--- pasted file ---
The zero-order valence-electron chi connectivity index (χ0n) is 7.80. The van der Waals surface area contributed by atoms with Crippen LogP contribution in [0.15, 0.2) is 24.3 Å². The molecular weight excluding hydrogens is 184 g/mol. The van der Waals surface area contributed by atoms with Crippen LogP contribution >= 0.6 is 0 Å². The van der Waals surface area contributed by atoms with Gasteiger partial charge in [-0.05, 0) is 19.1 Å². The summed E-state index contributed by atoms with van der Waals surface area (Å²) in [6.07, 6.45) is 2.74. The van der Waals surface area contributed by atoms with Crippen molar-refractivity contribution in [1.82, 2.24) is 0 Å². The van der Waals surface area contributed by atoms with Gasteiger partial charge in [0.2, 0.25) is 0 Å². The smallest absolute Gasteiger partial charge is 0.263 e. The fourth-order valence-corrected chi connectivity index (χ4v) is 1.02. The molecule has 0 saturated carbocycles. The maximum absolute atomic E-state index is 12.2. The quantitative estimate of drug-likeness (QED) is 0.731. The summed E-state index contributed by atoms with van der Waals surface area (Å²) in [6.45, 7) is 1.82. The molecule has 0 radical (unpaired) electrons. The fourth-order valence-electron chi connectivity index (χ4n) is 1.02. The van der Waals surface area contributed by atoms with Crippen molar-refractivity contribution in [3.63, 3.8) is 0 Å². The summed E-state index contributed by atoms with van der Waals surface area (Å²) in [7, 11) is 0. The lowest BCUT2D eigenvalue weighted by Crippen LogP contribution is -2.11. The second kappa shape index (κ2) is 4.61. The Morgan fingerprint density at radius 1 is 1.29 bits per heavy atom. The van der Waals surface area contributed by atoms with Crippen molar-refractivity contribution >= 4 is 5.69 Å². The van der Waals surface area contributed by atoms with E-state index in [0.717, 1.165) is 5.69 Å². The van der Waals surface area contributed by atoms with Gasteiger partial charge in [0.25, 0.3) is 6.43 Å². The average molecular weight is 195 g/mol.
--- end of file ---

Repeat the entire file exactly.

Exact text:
The zero-order valence-electron chi connectivity index (χ0n) is 7.80. The van der Waals surface area contributed by atoms with Crippen LogP contribution in [0.15, 0.2) is 24.3 Å². The molecular weight excluding hydrogens is 184 g/mol. The van der Waals surface area contributed by atoms with Crippen LogP contribution >= 0.6 is 0 Å². The van der Waals surface area contributed by atoms with Gasteiger partial charge in [-0.05, 0) is 19.1 Å². The summed E-state index contributed by atoms with van der Waals surface area (Å²) in [6.07, 6.45) is 2.74. The van der Waals surface area contributed by atoms with Crippen molar-refractivity contribution in [1.82, 2.24) is 0 Å². The van der Waals surface area contributed by atoms with Gasteiger partial charge in [0.2, 0.25) is 0 Å². The smallest absolute Gasteiger partial charge is 0.263 e. The fourth-order valence-corrected chi connectivity index (χ4v) is 1.02. The molecule has 0 saturated carbocycles. The maximum absolute atomic E-state index is 12.2. The quantitative estimate of drug-likeness (QED) is 0.731. The summed E-state index contributed by atoms with van der Waals surface area (Å²) in [6.45, 7) is 1.82. The molecule has 0 radical (unpaired) electrons. The fourth-order valence-electron chi connectivity index (χ4n) is 1.02. The van der Waals surface area contributed by atoms with Crippen molar-refractivity contribution in [3.63, 3.8) is 0 Å². The summed E-state index contributed by atoms with van der Waals surface area (Å²) in [7, 11) is 0. The lowest BCUT2D eigenvalue weighted by Crippen LogP contribution is -2.11. The second kappa shape index (κ2) is 4.61. The Morgan fingerprint density at radius 1 is 1.29 bits per heavy atom. The van der Waals surface area contributed by atoms with Crippen molar-refractivity contribution >= 4 is 5.69 Å². The van der Waals surface area contributed by atoms with E-state index in [0.717, 1.165) is 5.69 Å². The van der Waals surface area contributed by atoms with Gasteiger partial charge in [0.25, 0.3) is 6.43 Å². The average molecular weight is 195 g/mol.